As the curtain closes on another calendar year on the ATP tour, where do you possibly begin to analyse the 2023 season?
From the highs of breaking records to the lows of unbearable heartbreak and boiling tantrums, the past 12 months have certainly once again lived up to the hype.
With so much to unpack, it’s wise to disperse into categories to dissect the top storylines in an action-filled year.
Arriving at Melbourne Park to defend his title after a comeback for the ages against Daniil Medvedev in the 2022 final, Rafael Nadal came in with the usual high expectations and was tipped to challenge Novak Djokovic for another year.
When you think about the Spaniard’s success in his illustrious career so far, it’s amazing to realise the amount of injuries and suffering he has had to overcome. Since his career began in 2003, Nadal has suffered 15 separate injuries, including an abdominal tear which forced him to retire before his Wimbledon semi-final last year against Nick Kyrgios.
All hopes of claiming a third Australian Open crown vanished in the second round as Nadal battled through excruciating pain to bow out in straight sets to American Mackenzie McDonald – ending his 2023 campaign.
On the same boat as the 22-time grand slam champion, Nick Kyrgios has played one game all year since his setback began at the Australian Open, having pulled out of the tournament due to requiring knee surgery.
Deemed as a strong contender on clay, 20-year-old sensation Carlos Alcaraz suffered from cramps due to nerves in his semi-final defeat to Novak Djokovic, losing the third and fourth set 6-1, 6-1 – a bitterly disappointing way to be sent home packing.
Considered his worst surface, Alcaraz’s relationship with grass before this year wasn’t compelling, having only played six competitive matches.
All of a sudden, the former US Open champion won all 12 games on grass to claim the Queen’s Club Championship along with a maiden Wimbledon title. However, nerves wouldn’t be an issue in the final as he pulled off the upset against Djokovic and got his sweet revenge for Roland Garros.
Before the China Open in late September, young Italian gun Jannik Sinner failed to beat former world number one Daniil Medvedev in all six meetings.
In 46 days, Sinner halved the head-to-head deficit as the 22-year-old pushed over mental barriers and regained some much-needed confidence against a high-calibre player.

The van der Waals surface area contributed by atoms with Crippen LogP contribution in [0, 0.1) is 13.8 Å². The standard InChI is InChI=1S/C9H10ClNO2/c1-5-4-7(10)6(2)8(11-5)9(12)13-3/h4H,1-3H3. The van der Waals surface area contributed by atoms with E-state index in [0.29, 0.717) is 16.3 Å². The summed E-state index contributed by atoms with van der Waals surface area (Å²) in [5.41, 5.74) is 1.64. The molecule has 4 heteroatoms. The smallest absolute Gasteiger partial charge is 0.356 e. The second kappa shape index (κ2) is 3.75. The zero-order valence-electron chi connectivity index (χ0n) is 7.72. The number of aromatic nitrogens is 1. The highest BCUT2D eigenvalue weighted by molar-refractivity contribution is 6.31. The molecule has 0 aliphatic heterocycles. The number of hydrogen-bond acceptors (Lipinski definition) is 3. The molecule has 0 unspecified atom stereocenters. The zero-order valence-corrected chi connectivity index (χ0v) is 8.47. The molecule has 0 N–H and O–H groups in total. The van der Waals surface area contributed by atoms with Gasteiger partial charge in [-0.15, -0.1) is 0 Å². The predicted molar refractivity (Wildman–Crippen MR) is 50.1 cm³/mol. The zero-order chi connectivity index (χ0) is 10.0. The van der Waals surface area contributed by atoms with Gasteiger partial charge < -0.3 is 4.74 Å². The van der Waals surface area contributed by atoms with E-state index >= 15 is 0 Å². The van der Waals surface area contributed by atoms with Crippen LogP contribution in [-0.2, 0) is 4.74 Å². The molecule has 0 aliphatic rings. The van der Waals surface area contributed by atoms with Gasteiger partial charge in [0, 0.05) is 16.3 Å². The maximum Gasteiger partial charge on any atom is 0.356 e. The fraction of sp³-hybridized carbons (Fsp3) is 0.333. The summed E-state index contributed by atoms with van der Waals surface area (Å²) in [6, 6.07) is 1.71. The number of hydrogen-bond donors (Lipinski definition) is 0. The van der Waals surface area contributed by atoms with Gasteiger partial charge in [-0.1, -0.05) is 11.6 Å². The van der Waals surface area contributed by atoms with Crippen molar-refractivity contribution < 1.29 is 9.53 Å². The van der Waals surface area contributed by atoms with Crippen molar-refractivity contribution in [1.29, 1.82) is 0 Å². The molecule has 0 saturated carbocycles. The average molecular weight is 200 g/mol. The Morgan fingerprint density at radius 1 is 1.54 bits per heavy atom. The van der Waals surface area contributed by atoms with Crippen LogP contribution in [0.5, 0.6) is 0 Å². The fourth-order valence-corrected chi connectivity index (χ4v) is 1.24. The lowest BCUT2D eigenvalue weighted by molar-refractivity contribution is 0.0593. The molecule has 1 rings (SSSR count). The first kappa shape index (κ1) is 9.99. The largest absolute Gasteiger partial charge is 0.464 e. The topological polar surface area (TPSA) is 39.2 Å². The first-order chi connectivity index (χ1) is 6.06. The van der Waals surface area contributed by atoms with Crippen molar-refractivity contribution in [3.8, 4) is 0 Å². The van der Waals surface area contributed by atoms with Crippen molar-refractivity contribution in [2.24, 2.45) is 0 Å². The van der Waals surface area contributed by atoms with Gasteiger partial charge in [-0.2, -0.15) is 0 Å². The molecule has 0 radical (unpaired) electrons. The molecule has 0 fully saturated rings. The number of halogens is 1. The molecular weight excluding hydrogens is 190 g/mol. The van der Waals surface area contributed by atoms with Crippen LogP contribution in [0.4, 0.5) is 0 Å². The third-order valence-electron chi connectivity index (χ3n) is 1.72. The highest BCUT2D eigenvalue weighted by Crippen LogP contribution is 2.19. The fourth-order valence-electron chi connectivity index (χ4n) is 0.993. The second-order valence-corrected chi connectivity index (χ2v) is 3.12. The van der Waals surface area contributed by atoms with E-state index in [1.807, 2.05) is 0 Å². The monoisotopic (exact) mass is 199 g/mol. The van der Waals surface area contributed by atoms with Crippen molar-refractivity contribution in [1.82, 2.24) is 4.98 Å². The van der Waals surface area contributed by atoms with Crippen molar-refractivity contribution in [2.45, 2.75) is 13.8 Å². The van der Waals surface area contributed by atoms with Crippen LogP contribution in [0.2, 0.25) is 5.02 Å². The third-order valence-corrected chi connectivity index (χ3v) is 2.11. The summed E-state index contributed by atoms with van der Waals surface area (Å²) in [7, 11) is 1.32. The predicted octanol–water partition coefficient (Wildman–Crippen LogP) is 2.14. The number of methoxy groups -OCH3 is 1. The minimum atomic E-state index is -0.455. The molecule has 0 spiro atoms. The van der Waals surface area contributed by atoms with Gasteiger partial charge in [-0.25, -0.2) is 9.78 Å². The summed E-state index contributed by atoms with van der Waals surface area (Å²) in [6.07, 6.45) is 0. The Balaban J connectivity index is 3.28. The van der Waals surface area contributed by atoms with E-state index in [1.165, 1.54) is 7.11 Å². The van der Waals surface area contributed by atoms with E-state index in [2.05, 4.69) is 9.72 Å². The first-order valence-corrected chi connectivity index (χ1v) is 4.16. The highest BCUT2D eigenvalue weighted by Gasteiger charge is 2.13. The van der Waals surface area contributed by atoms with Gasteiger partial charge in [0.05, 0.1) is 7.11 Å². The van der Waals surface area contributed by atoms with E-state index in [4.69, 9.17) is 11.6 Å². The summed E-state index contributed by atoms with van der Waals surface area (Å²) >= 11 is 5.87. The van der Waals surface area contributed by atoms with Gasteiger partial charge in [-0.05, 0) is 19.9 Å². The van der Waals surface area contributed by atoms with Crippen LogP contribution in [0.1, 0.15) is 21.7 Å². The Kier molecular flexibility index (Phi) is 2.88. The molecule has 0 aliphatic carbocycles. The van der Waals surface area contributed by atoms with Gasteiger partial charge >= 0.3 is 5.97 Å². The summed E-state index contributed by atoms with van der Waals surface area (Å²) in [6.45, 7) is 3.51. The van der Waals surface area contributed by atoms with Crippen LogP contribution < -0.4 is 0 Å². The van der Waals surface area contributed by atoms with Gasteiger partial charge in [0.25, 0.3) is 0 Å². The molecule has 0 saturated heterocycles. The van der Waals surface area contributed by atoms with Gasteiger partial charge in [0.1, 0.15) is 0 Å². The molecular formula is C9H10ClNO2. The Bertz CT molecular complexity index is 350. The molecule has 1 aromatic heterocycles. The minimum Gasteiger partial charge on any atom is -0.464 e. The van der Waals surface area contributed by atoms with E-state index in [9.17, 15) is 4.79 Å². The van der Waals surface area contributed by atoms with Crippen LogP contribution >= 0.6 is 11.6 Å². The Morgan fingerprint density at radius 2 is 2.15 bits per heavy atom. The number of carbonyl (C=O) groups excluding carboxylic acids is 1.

Coached by former Australian player Darren Cahill, Sinner has elevated his level to a new stratosphere regarding his maturity and standing up in the big moments.
Two wins against Novak Djokovic 11 days apart and ten wins in his past 11 against top ten opponents are encouraging signs for the further brilliance that is soon to come.
A maiden Grand Slam semi-final at Wimbledon may well be the catalyst to improve his consistency because, let’s face it, there’s no one on the tour with more raw natural ability off the ground than Sinner.
In the hottest form of his career, could he potentially take home the trophy at Melbourne Park next month?
Most disappointing season
Making his debut on the ATP tour six years ago as a 17-year-old, it was only natural that the spotlight would quickly turn on tennis’ next big thing – Felix Auger-Aliassime. Becoming the first player born in the 2000s to win a main tour match only heightened the expectations.
However, the Canadian has endured a bitterly disappointing 2023 season in what can only be described as shocking. A win-loss record of 22-20 and three first-round exits in the past three majors this year presents a worrying concern for a player with obvious talent.
A constant breakdown of Auger-Aliassime’s biggest weapons, including his serve and forehand, has significantly contributed to dropping down to 29 in the rankings.
Stefanos Tsitsipas could also be in this discussion based on his surprising dip after the Australian Open final, but Auger-Aliassime has been frustrating for the majority.
Claiming a much-needed title at the Swiss Indoors at the end of October, it might prove to be a real confidence boost for a player who looks completely out of sorts.
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Djokovic shatters more records
Love him or hate him, Novak Djokovic is currently the best player to ever pick up a racquet on pure statistics alone.
The Serbian became the first man to win 10 Australian Open titles before further glory was tasted in Paris and New York, which elevated him to 24 grand slam trophies to overtake Rafael Nadal with the most majors in the open era.
Ending the year as world number one for the eighth time in his illustrious career, Djokovic also broke the record for most weeks on top of the pile, totalling 403 weeks over the years.
With a handful of records still to be taken care of, it’s quite a scary prospect thinking about Djokovic’s longevity for the next few seasons.
Saudi Arabia dips their toes in the water
With the rapid rise of LIV golf, the spending spree in football’s Saudi Pro League, and the expected announcement of the FIFA World Cup being awarded to Saudi Arabia in 2034, money talks when it comes to sports.
Rumours have circulated around Saudi’s interest in merging the ATP and WTA with the Masters 1000 tournaments as well as hosting their own Masters event just one week out from the start of the Australian Open.